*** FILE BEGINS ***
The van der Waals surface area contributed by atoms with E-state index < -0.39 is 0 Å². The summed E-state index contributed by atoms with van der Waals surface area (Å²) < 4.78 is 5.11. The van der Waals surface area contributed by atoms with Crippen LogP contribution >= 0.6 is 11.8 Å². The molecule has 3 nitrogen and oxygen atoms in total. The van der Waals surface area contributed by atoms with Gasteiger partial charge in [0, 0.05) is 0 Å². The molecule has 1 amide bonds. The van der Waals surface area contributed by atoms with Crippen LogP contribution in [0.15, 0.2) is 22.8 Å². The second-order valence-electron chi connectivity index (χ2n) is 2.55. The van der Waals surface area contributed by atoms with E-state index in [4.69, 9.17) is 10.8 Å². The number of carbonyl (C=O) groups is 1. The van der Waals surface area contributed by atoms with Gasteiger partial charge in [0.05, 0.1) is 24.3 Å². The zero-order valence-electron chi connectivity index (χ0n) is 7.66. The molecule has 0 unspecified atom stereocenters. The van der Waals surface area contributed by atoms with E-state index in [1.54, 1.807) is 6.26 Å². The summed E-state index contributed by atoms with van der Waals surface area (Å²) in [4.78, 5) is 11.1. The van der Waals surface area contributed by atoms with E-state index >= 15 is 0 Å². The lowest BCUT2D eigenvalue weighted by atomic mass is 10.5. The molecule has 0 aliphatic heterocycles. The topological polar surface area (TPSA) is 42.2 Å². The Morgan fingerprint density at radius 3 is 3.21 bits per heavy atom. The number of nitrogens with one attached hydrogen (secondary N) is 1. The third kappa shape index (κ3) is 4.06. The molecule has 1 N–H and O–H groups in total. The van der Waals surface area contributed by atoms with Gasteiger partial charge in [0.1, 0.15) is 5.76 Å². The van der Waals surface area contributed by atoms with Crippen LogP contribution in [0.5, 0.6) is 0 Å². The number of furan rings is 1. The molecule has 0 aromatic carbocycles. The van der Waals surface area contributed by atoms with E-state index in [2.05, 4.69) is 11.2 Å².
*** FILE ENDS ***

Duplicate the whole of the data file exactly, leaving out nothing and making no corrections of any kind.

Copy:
The van der Waals surface area contributed by atoms with E-state index < -0.39 is 0 Å². The summed E-state index contributed by atoms with van der Waals surface area (Å²) < 4.78 is 5.11. The van der Waals surface area contributed by atoms with Crippen LogP contribution >= 0.6 is 11.8 Å². The molecule has 3 nitrogen and oxygen atoms in total. The van der Waals surface area contributed by atoms with Gasteiger partial charge in [0, 0.05) is 0 Å². The molecule has 1 amide bonds. The van der Waals surface area contributed by atoms with Crippen LogP contribution in [0.15, 0.2) is 22.8 Å². The second-order valence-electron chi connectivity index (χ2n) is 2.55. The van der Waals surface area contributed by atoms with E-state index in [4.69, 9.17) is 10.8 Å². The number of carbonyl (C=O) groups is 1. The van der Waals surface area contributed by atoms with Gasteiger partial charge in [0.05, 0.1) is 24.3 Å². The zero-order valence-electron chi connectivity index (χ0n) is 7.66. The molecule has 0 unspecified atom stereocenters. The van der Waals surface area contributed by atoms with E-state index in [1.54, 1.807) is 6.26 Å². The summed E-state index contributed by atoms with van der Waals surface area (Å²) in [4.78, 5) is 11.1. The van der Waals surface area contributed by atoms with E-state index >= 15 is 0 Å². The lowest BCUT2D eigenvalue weighted by atomic mass is 10.5. The molecule has 0 aliphatic heterocycles. The topological polar surface area (TPSA) is 42.2 Å². The Morgan fingerprint density at radius 3 is 3.21 bits per heavy atom. The number of nitrogens with one attached hydrogen (secondary N) is 1. The third kappa shape index (κ3) is 4.06. The molecule has 1 N–H and O–H groups in total. The van der Waals surface area contributed by atoms with Gasteiger partial charge in [0.1, 0.15) is 5.76 Å². The van der Waals surface area contributed by atoms with Crippen LogP contribution in [0.5, 0.6) is 0 Å². The number of furan rings is 1. The molecule has 0 aromatic carbocycles. The van der Waals surface area contributed by atoms with E-state index in [2.05, 4.69) is 11.2 Å².